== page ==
A study looking at why clouds make the air near them glow more brightly suggests climate models may need to be revised.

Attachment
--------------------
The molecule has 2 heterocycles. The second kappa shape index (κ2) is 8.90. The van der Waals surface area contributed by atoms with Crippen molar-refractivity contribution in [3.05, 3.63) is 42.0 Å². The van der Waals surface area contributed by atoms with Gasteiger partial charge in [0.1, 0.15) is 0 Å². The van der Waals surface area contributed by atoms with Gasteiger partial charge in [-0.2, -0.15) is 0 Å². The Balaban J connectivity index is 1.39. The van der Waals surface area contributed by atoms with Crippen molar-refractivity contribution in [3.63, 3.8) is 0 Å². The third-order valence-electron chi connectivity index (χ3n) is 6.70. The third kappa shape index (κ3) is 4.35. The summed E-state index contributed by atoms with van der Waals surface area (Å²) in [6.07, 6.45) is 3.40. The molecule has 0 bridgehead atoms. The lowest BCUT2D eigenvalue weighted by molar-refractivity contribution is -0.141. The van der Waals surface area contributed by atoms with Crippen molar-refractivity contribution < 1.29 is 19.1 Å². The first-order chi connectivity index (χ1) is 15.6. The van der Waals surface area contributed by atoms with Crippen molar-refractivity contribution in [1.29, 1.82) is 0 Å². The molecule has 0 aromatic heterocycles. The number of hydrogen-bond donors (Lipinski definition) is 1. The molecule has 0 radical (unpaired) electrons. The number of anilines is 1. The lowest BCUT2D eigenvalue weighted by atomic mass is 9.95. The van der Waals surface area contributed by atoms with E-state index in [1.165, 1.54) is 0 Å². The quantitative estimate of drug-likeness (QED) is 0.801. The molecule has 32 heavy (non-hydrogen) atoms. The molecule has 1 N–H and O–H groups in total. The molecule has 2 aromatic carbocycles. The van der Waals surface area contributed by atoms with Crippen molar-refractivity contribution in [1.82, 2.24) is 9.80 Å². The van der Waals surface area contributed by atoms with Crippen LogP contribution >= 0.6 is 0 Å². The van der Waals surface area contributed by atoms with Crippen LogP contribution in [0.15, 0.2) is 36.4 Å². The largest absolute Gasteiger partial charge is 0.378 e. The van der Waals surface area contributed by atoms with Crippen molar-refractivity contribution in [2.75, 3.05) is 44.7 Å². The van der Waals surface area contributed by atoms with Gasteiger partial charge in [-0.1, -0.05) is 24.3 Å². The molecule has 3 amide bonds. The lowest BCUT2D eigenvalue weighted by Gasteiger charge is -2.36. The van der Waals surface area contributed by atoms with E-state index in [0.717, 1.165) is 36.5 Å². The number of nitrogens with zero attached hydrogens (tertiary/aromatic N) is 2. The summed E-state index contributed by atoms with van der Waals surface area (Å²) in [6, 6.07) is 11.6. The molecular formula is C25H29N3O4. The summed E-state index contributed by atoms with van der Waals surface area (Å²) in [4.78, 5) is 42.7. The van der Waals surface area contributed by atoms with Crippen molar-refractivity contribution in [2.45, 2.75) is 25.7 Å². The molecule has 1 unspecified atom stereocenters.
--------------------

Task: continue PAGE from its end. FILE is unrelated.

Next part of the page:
Atmospheric scientists already account for the brighter air close to clouds, thanks to a 2007 study by Ilan Koren and his colleagues at the Weizmann Institute of Science in Rehovot, Israel. The team showed that cloud droplets, attached to dust and smoke particles, float in a halo kilometres wide around clouds, bouncing sunlight back out of the atmosphere. Seen from a satellite, that means air close to clouds looks brighter.
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